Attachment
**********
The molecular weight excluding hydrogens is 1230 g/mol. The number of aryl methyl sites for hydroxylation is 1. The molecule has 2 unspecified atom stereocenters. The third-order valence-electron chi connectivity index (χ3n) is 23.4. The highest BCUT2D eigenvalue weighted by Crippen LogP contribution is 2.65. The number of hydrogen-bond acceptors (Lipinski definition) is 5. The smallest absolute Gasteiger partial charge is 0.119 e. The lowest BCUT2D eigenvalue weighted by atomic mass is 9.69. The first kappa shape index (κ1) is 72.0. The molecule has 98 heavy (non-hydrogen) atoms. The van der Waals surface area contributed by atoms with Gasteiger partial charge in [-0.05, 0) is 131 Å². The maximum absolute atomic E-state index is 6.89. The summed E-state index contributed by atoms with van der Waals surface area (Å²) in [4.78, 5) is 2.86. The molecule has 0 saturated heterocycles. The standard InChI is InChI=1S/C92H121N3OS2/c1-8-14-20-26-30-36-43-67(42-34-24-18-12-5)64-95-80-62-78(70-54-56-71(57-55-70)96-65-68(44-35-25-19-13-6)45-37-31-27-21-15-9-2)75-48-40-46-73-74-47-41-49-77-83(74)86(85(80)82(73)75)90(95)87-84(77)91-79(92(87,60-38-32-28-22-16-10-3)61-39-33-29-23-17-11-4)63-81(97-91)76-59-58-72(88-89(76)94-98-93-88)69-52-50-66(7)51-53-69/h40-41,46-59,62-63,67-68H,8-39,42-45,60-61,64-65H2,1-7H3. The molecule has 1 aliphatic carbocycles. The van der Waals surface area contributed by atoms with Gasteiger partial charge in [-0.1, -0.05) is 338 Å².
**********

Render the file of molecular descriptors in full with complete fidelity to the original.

The molecular weight excluding hydrogens is 1230 g/mol. The number of aryl methyl sites for hydroxylation is 1. The molecule has 2 unspecified atom stereocenters. The third-order valence-electron chi connectivity index (χ3n) is 23.4. The highest BCUT2D eigenvalue weighted by Crippen LogP contribution is 2.65. The number of hydrogen-bond acceptors (Lipinski definition) is 5. The smallest absolute Gasteiger partial charge is 0.119 e. The lowest BCUT2D eigenvalue weighted by atomic mass is 9.69. The first kappa shape index (κ1) is 72.0. The molecule has 98 heavy (non-hydrogen) atoms. The van der Waals surface area contributed by atoms with Gasteiger partial charge in [-0.05, 0) is 131 Å². The maximum absolute atomic E-state index is 6.89. The summed E-state index contributed by atoms with van der Waals surface area (Å²) in [4.78, 5) is 2.86. The molecule has 0 saturated heterocycles. The standard InChI is InChI=1S/C92H121N3OS2/c1-8-14-20-26-30-36-43-67(42-34-24-18-12-5)64-95-80-62-78(70-54-56-71(57-55-70)96-65-68(44-35-25-19-13-6)45-37-31-27-21-15-9-2)75-48-40-46-73-74-47-41-49-77-83(74)86(85(80)82(73)75)90(95)87-84(77)91-79(92(87,60-38-32-28-22-16-10-3)61-39-33-29-23-17-11-4)63-81(97-91)76-59-58-72(88-89(76)94-98-93-88)69-52-50-66(7)51-53-69/h40-41,46-59,62-63,67-68H,8-39,42-45,60-61,64-65H2,1-7H3. The molecule has 1 aliphatic carbocycles. The van der Waals surface area contributed by atoms with Gasteiger partial charge in [-0.1, -0.05) is 338 Å².